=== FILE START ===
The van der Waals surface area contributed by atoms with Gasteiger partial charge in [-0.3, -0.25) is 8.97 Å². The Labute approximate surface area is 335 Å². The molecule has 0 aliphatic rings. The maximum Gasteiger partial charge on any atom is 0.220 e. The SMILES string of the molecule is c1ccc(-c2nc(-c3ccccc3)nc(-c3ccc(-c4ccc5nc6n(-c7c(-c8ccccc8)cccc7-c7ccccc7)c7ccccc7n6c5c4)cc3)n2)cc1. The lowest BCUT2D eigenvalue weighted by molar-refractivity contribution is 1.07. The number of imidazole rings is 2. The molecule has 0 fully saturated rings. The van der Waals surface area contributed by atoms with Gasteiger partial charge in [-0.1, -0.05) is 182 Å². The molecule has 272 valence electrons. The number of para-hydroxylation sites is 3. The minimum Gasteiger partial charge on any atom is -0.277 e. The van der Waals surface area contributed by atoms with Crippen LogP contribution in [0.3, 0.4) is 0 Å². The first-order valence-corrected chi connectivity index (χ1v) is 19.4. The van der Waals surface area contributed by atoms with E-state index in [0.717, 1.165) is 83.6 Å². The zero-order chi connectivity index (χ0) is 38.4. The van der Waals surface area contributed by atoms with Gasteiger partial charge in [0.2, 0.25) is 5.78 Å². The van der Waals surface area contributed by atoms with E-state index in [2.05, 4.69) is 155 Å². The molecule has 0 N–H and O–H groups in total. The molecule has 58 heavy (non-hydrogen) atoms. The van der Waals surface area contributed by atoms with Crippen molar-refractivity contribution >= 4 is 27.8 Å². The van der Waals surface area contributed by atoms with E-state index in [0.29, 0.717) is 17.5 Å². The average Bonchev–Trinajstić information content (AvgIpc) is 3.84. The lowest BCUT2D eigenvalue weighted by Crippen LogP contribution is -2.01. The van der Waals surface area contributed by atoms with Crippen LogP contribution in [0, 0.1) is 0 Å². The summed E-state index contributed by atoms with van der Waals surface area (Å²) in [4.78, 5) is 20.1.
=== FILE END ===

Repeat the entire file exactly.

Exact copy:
The van der Waals surface area contributed by atoms with Gasteiger partial charge in [-0.3, -0.25) is 8.97 Å². The Labute approximate surface area is 335 Å². The molecule has 0 aliphatic rings. The maximum Gasteiger partial charge on any atom is 0.220 e. The SMILES string of the molecule is c1ccc(-c2nc(-c3ccccc3)nc(-c3ccc(-c4ccc5nc6n(-c7c(-c8ccccc8)cccc7-c7ccccc7)c7ccccc7n6c5c4)cc3)n2)cc1. The lowest BCUT2D eigenvalue weighted by molar-refractivity contribution is 1.07. The number of imidazole rings is 2. The molecule has 0 fully saturated rings. The van der Waals surface area contributed by atoms with Gasteiger partial charge in [-0.1, -0.05) is 182 Å². The molecule has 272 valence electrons. The number of para-hydroxylation sites is 3. The minimum Gasteiger partial charge on any atom is -0.277 e. The van der Waals surface area contributed by atoms with Crippen LogP contribution in [0.3, 0.4) is 0 Å². The first-order valence-corrected chi connectivity index (χ1v) is 19.4. The van der Waals surface area contributed by atoms with E-state index in [0.717, 1.165) is 83.6 Å². The zero-order chi connectivity index (χ0) is 38.4. The van der Waals surface area contributed by atoms with Gasteiger partial charge in [0.2, 0.25) is 5.78 Å². The van der Waals surface area contributed by atoms with E-state index in [2.05, 4.69) is 155 Å². The molecule has 0 N–H and O–H groups in total. The molecule has 58 heavy (non-hydrogen) atoms. The van der Waals surface area contributed by atoms with Crippen molar-refractivity contribution >= 4 is 27.8 Å². The van der Waals surface area contributed by atoms with E-state index in [0.29, 0.717) is 17.5 Å². The average Bonchev–Trinajstić information content (AvgIpc) is 3.84. The lowest BCUT2D eigenvalue weighted by Crippen LogP contribution is -2.01. The van der Waals surface area contributed by atoms with Crippen LogP contribution in [0, 0.1) is 0 Å². The summed E-state index contributed by atoms with van der Waals surface area (Å²) in [4.78, 5) is 20.1.